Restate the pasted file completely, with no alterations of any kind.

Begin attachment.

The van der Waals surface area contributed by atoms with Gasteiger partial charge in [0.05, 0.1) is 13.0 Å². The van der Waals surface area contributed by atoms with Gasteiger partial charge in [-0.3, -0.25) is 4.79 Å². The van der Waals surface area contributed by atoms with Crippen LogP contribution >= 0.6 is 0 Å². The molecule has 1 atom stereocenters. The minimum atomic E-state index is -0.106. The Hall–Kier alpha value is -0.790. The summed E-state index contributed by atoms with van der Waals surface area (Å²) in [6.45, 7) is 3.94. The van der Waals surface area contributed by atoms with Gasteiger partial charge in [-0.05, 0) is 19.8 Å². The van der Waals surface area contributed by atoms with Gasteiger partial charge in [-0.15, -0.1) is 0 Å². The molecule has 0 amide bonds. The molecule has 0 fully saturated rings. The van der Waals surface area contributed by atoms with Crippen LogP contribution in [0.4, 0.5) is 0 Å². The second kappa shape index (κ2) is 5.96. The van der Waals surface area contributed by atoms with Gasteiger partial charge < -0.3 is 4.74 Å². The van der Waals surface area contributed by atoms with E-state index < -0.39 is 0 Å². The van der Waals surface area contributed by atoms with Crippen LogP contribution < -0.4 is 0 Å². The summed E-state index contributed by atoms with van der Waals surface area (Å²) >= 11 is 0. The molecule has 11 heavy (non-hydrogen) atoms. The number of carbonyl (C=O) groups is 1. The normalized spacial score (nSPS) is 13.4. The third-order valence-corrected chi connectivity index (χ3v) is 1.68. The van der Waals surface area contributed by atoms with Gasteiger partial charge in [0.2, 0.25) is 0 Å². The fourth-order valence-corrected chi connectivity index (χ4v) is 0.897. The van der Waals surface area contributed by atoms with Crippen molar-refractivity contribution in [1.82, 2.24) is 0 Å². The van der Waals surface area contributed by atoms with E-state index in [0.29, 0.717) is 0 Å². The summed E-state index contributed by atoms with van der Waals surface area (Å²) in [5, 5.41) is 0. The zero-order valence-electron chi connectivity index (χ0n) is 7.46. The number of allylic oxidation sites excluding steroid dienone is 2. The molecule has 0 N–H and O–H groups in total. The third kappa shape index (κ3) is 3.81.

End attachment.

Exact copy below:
The van der Waals surface area contributed by atoms with Gasteiger partial charge in [0.05, 0.1) is 13.0 Å². The van der Waals surface area contributed by atoms with Gasteiger partial charge in [-0.3, -0.25) is 4.79 Å². The van der Waals surface area contributed by atoms with Crippen LogP contribution >= 0.6 is 0 Å². The molecule has 1 atom stereocenters. The minimum atomic E-state index is -0.106. The Hall–Kier alpha value is -0.790. The summed E-state index contributed by atoms with van der Waals surface area (Å²) in [6.45, 7) is 3.94. The van der Waals surface area contributed by atoms with Gasteiger partial charge in [-0.05, 0) is 19.8 Å². The van der Waals surface area contributed by atoms with Gasteiger partial charge in [-0.15, -0.1) is 0 Å². The molecule has 0 amide bonds. The molecule has 0 fully saturated rings. The van der Waals surface area contributed by atoms with Crippen LogP contribution in [0.4, 0.5) is 0 Å². The second kappa shape index (κ2) is 5.96. The van der Waals surface area contributed by atoms with Gasteiger partial charge < -0.3 is 4.74 Å². The van der Waals surface area contributed by atoms with E-state index < -0.39 is 0 Å². The van der Waals surface area contributed by atoms with Crippen LogP contribution < -0.4 is 0 Å². The summed E-state index contributed by atoms with van der Waals surface area (Å²) >= 11 is 0. The molecule has 11 heavy (non-hydrogen) atoms. The number of carbonyl (C=O) groups is 1. The normalized spacial score (nSPS) is 13.4. The third-order valence-corrected chi connectivity index (χ3v) is 1.68. The van der Waals surface area contributed by atoms with Gasteiger partial charge in [0.2, 0.25) is 0 Å². The fourth-order valence-corrected chi connectivity index (χ4v) is 0.897. The van der Waals surface area contributed by atoms with Crippen molar-refractivity contribution in [1.82, 2.24) is 0 Å². The van der Waals surface area contributed by atoms with E-state index in [0.29, 0.717) is 0 Å². The summed E-state index contributed by atoms with van der Waals surface area (Å²) in [5, 5.41) is 0. The zero-order valence-electron chi connectivity index (χ0n) is 7.46. The number of allylic oxidation sites excluding steroid dienone is 2. The molecule has 0 N–H and O–H groups in total. The third kappa shape index (κ3) is 3.81.